As with many things I make, the end result isn’t flawless, but the idea comes across well enough that 7 year olds recognized these as Lego minifigure heads so I’d consider it a success! I got a kick out these smiling yellow heads so that counts for something too.
I happened to use vanilla candy coating that I tinted yellow because those were the ingredients I had on hand. I think, next time, I would suggest using yellow chocolate candies designed for melting. I’ve had better luck with the consistency of the melted chocolate rather than the candy coating.
Here’s what I did:
First put the marshmallows on the sticks. I did two versions: the first time through I melted a small bit of white chocolate and dipped the end of the stick into the chocolate before poking it into the marshmallow. The second time I skipped that step and my marshmallow heads were no less sturdy because of it.
I liked Amy’s idea of using small marshmellows for the tops of the heads, but I chose to use smarties because the concave top of the smarties reminded me of the Lego piece. Dab a small bit of chocolate or candy coating on the top of the marshmallow and let the smarties dry for a few minutes.
Next you’ll need to melt the chocolate or candy coating. I used the microwave method, microwaving in 30 second increments on half power. This next step caused me a bit of trouble: coloring my vanilla candy coating to the right shade of yellow.
As soon as I added the food coloring, the mixture seized up (it must be close in composition to regular chocolate). I was able to remedy the issue with a small bit of shortening but not before having a small moment of panic!
I created a makeshift drying area by making holes in a cardboard box and allowing the pops to dry while standing up. It needs a few improvements that would help the pops stand vertically, but for the time being it worked.
Even more fun would be to let the kids draw faces on the pops themselves. For you skilled decorators, what about adding hair or hats made of fondant? The kids could customize their pops and even make images of themselves. Well I’ll save that experiment for another time. For today’s party this did the trick and was a cute addition to the party favors.
Chocolate Lego Minifigures
Oh what fun– a Lego-themed party!!
Here come the Lego men. We’re gearing up for my son’s 7th birthday and Lego is the word of the day around here. Lego men, Lego cake, Lego minifigure pops, Lego everywhere!
These ice cube molds sold by Lego make a perfect topping to a cupcake or a sweet bundle of chocolates for a treat bag, keeping within the Lego frame of mind.
I bought the minifigure molds at the Lego store and have seen Lego bricks ice cube trays on sale on eBay and a few other sites too.
I used them to make chocolates; you could also melt crayons and pour the wax into the molds which would make kid-friendly party favors.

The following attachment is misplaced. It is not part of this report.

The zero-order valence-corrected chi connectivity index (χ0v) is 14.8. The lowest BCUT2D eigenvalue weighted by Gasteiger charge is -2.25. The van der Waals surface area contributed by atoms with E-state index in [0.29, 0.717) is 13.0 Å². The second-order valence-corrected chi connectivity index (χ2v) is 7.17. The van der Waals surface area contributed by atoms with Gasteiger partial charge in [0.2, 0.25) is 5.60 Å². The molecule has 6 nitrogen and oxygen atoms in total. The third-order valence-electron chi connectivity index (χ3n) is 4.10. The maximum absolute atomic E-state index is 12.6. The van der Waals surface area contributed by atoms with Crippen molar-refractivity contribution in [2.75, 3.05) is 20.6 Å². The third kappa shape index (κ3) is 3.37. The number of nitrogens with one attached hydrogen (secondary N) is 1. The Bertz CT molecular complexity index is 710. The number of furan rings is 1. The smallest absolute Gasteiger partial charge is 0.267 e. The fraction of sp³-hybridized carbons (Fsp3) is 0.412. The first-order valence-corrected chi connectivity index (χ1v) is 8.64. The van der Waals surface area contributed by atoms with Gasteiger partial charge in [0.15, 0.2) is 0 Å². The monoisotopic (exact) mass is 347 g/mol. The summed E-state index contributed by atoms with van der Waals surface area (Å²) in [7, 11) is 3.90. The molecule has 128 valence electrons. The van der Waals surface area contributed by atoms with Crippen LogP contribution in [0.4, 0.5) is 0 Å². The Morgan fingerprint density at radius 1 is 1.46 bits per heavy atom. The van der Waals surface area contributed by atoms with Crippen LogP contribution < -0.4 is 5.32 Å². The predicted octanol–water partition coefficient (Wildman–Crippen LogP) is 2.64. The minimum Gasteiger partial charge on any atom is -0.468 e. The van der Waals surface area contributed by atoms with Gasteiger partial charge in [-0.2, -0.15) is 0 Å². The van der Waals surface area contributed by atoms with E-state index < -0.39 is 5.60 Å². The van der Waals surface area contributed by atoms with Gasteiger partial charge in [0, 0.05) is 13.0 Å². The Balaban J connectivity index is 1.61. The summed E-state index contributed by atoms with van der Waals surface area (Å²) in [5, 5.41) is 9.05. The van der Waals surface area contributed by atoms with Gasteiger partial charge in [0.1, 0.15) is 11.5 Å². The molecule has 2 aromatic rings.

How to use the minifigure mold
- Start with a clean and dry mold.
2. Melt chocolate (I used Wilton’s Candy Melts) in the microwave on half power in thirty second intervals until the chocolate is smooth when stirred.
3. Pour into the molds, using about a tablespoon for each minifigure. Don’t spray the molds with baking spray. I did that my first try and it was a mistake. You can see the spots that show the difference.
Now you’ll want to give the tray a good shake, trying to let the air bubbles out. I places the tray on a cutting board and then tapped and (gently) dropped the board on to the counter a few times. You’ll see the little bubbles popping to the surface. Not a big deal if you don’t get them all out but the finished product looks nicer without air bubbles.
Place into the refrigerator for about 30 minutes and then pop the chocolates out of the molds.
Note: you’ll see that first I used Pam spray to make sure my chocolates didn’t stick to the molds. This wasn’t necessary. In fact, the spray left the surface of the chocolates waxy and discolored. No problem, I re-melted the chocolates and tried again without covering the surface with spray. The chocolates turned out really well with no sign of the earlier mishap.
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Content originally shared in 2012. Text updated in 2018. Please don’t cringe at the poor quality of photos– we all start somewhere and in 2012 I did not know as much about photography as I do now. Read about my photography development here.
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Holly Baker started the food blog, A Baker’s House, in 2011. She is the writer, recipe creator, and photographer for the site. Holly loves to bake and shares recipes for gluten free food, canning recipes, as well as traditional desserts too. Her recipes and food photography have been highlighted by BuzzFeed, Reader’s Digest, and She Knows.